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What Pakistan Prime Minister Gilani wants from China

The Pakistan premier may be trying to forge a loose alliance between China, Pakistan, and Afghanistan to undermine US influence in the region.

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In this photo taken on May 12, a Chinese man walks past a magazine front page featuring Osama bin Laden at a newsstand in Beijing. Pakistani Prime Minister Yousuf Raza Gilani meets his counterpart in China this week.

Ng Han Guan/AP

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As Pakistani Prime Minister Yousuf Raza Gilani meets his counterpart in China this week one country will likely be hidden somewhere on the agenda: Afghanistan.

By traveling to China, Pakistan may be trying to underscore China's value as a counterweight to the US. Mr. Gilani has reportedly also tried to bring Afghanistan into China’s camp to form a de facto alliance between the three countries.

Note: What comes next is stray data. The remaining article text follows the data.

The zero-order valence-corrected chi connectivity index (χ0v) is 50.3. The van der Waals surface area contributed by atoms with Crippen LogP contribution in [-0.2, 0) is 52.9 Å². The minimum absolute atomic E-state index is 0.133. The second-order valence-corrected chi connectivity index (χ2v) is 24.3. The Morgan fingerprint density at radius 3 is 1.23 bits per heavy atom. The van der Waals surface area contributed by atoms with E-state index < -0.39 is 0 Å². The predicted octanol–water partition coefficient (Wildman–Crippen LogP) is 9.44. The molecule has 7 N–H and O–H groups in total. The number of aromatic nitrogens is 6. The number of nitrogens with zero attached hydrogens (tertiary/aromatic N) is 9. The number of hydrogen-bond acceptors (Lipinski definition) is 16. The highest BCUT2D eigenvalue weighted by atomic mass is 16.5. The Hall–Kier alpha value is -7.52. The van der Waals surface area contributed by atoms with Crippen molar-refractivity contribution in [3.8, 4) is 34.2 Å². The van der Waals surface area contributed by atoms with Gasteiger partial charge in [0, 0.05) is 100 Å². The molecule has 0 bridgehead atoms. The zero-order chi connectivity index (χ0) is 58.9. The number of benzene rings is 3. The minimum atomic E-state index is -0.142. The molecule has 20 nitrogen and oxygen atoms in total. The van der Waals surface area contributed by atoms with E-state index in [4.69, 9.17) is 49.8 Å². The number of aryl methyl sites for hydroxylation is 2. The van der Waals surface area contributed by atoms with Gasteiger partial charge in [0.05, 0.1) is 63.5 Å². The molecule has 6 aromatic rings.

Such a pact could shift the balance of power in the region. China has watched with some concern as the US develops a strong foothold in Central Asia and would like to expand its influence. But while Afghan President Hamid Karzai has often butted heads with US officials, it remains unlikely that he would join Gilani to steer the nation away from a strategic alliance with the US.

“Afghanistan cannot get as much benefit from other treaties as they have from their with America,” says Ahmad Sayeedi, an independent political analyst in Kabul and former Afghan diplomat to Pakistan. “If we look to the nature of most international treaties, except for NATO, they are just symbolic. They haven’t taken any major actions until now.”

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